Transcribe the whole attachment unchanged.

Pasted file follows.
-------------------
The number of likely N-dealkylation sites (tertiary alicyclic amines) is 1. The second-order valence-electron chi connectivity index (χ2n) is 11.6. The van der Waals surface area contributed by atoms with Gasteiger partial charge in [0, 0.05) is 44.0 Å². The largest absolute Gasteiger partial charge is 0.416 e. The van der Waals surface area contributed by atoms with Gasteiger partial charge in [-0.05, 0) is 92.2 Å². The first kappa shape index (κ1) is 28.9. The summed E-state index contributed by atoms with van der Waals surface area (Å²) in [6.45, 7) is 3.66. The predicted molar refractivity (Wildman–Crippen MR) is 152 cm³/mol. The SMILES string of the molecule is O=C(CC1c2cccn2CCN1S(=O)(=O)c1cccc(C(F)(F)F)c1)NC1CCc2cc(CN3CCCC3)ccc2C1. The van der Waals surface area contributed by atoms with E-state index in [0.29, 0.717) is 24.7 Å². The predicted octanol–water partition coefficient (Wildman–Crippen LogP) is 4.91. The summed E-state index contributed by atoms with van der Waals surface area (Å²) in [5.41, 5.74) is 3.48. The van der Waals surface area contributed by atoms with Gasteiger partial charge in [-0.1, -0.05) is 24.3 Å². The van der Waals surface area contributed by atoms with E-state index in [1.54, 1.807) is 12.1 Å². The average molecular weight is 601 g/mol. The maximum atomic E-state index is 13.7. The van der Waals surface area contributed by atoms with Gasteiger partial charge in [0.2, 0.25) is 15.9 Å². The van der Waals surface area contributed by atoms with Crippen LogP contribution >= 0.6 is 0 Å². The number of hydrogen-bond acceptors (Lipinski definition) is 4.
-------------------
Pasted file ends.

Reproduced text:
The number of likely N-dealkylation sites (tertiary alicyclic amines) is 1. The second-order valence-electron chi connectivity index (χ2n) is 11.6. The van der Waals surface area contributed by atoms with Gasteiger partial charge in [0, 0.05) is 44.0 Å². The largest absolute Gasteiger partial charge is 0.416 e. The van der Waals surface area contributed by atoms with Gasteiger partial charge in [-0.05, 0) is 92.2 Å². The first kappa shape index (κ1) is 28.9. The summed E-state index contributed by atoms with van der Waals surface area (Å²) in [6.45, 7) is 3.66. The predicted molar refractivity (Wildman–Crippen MR) is 152 cm³/mol. The SMILES string of the molecule is O=C(CC1c2cccn2CCN1S(=O)(=O)c1cccc(C(F)(F)F)c1)NC1CCc2cc(CN3CCCC3)ccc2C1. The van der Waals surface area contributed by atoms with E-state index in [0.29, 0.717) is 24.7 Å². The predicted octanol–water partition coefficient (Wildman–Crippen LogP) is 4.91. The summed E-state index contributed by atoms with van der Waals surface area (Å²) in [5.41, 5.74) is 3.48. The van der Waals surface area contributed by atoms with Gasteiger partial charge in [-0.1, -0.05) is 24.3 Å². The van der Waals surface area contributed by atoms with E-state index in [1.54, 1.807) is 12.1 Å². The average molecular weight is 601 g/mol. The maximum atomic E-state index is 13.7. The van der Waals surface area contributed by atoms with Gasteiger partial charge in [0.2, 0.25) is 15.9 Å². The van der Waals surface area contributed by atoms with Crippen LogP contribution >= 0.6 is 0 Å². The number of hydrogen-bond acceptors (Lipinski definition) is 4.